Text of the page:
Gray wolves in the western Great Lakes region are once again protected by the U.S. Endangered Species Act (ESA), following a federal court ruling. The decision ends wolf hunting and trapping in Minnesota and Wisconsin. In Michigan, which does not allow wolf hunting, voters recently rejected an effort to establish a wolf season.
The U.S. Fish and Wildlife Service (FWS) removed federal protections for the wolves (Canis lupus) in 2012. The agency concluded that the canids had fully recovered from near-extinction and turned their management over to the three states’ wildlife departments. But in her 19 December ruling, U.S. District Judge Beryl Howell called the decision “arbitrary and capricious.”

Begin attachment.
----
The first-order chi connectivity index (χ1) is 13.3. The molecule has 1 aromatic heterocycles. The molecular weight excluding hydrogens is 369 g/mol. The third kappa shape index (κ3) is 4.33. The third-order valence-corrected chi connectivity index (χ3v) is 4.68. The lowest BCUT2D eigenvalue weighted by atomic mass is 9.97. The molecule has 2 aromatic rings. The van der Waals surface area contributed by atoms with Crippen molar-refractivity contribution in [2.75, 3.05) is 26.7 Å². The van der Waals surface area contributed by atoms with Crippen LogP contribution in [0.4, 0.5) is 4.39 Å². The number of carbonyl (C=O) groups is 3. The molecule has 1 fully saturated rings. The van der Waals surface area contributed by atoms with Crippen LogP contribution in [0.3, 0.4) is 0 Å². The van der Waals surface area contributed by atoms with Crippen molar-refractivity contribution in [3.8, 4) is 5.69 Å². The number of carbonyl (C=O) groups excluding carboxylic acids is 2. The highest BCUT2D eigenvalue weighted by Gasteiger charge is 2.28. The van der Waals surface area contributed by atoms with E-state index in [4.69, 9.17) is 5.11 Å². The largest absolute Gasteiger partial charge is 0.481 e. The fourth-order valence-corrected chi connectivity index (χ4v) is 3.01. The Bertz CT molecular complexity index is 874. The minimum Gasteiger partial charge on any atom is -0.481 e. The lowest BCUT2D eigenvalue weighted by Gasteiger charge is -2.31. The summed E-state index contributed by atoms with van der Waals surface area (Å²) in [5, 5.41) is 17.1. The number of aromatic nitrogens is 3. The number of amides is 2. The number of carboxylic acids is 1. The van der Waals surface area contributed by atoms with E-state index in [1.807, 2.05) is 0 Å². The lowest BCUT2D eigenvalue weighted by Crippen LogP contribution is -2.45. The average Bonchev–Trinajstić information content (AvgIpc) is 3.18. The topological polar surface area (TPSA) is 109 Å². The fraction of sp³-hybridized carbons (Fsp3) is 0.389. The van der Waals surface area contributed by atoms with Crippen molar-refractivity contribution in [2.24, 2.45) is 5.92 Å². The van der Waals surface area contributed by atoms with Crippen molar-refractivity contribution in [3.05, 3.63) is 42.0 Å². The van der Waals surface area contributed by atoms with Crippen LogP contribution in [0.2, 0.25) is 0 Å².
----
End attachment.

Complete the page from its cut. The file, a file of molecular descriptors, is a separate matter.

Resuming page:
At the time of the wolves’ delisting, federal wildlife biologists estimated the animals’ population in the region at 4400. That number dropped to 3748 this year as a result of hunting and trapping, and state plans called for an even greater decline. For instance, Wisconsin’s Department of Natural Resources was aiming for a statewide wolf population of just 350 animals (from a high of 800).